You may often hear the terms assault and battery used together, but they are, in fact, separate charges. Assault is generally defined as the threat of violence, while battery is the act of violence itself. If you are facing either assault or battery charges, or both, one of the best things you can do to help your case is to understand what you’re up against. That’s why we, at Brad Bailey Law, have summed up the key components of assault and battery, and explained what makes each charge different.
An assault is defined as intentionally threatening another person in a way that causes him or her to fear danger of physical harm. Even if the physical harm is never committed, the real threat of violence is a crime in itself. A person may be charged with 3 different degrees of assault, depending on the nature of the threats and the circumstances.
First degree assault, or aggravated assault, usually includes threat of harm with a dangerous weapon, or shows no regard for the value of human life. Aggravated assault is the most serious charge, and is considered a felony. Second degree is less severe, depending on the threatened harm, or actual harm, suffered by the victim, but it may still include the use of a weapon. Lastly, assault will fall under first degree, or simple assault, if the victim was not physically harmed.
Battery is when someone is touched, against their will, by another person in a harmful, offensive, violent or painful way. Criminal battery is categorized into 2 different types, either simple or aggravated.
A simple battery involves the use of physical force to injure or offensively touch another person, and is a misdemeanor. Battery is considered aggravated, and a felony, only when serious bodily harm is inflicted, resulting in death, extreme pain, disfigurement or loss of bodily function in some way. Sexual battery, involving anything from unwanted sexual touching to rape, may be charged as either simple sexual battery or aggravated sexual battery, depending on the harm inflicted.
The defendant may face more serious consequences if he or she harms a public servant, such as a police officer, teacher, or paramedic. Also, battery that falls under domestic violence, (meaning the harm was against a spouse or family member), often faces more severe charges.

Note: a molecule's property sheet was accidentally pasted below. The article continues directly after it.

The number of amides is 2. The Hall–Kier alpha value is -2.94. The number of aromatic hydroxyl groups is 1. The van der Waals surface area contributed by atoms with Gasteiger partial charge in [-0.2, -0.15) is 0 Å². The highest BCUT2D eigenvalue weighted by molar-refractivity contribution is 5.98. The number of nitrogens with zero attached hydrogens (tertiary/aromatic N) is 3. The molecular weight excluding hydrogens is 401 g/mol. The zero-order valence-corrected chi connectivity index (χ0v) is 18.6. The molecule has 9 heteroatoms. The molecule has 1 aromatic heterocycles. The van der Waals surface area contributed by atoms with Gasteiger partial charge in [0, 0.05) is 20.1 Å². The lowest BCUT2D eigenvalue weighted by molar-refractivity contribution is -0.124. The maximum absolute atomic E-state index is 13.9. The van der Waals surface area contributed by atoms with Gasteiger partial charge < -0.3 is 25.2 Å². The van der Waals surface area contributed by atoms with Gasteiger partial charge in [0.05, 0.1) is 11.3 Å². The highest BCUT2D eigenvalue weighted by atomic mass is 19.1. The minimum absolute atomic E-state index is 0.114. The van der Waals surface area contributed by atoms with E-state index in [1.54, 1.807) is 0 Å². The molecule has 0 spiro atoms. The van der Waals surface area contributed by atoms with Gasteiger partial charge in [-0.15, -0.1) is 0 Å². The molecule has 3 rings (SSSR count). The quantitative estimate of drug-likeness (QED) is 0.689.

Penalties of Assault & Battery
The consequences of either assault or battery are severe, but vary greatly based on the level of physical injury, and the severity of the threat of harm. Punishments may include time in jail, up to 25 years in prison, up to $10,000 in fines, probation, and restitution paid to the victim or the victim’s family. Also, it is very common for a person to be charged with both assault and battery. Due to the nature of the crime, if a person physically harms another, it’s likely he or she threatened violence beforehand, thus committing both assault and battery.
While battery charges usually lead to harsher penalties than assault charges, both can still be substantial. Even though a victim of assault may not have suffered any physical harm, courts are typically concerned that violence will eventually follow, leading them to error on the side of caution and dole out more severe punishments.
If you have been charged with assault or battery, Attorney Brad Baile can help. His background as a sheriff gives him an advantage over other criminal defense attorneys, allowing him to view charges from the other side of the line. He is committed to providing aggressive, non-judgmental legal assistance to those charged with violent crimes, including assault and battery.
Contact Brad Bailey Law and request a consultation regarding your assault and battery charges, today.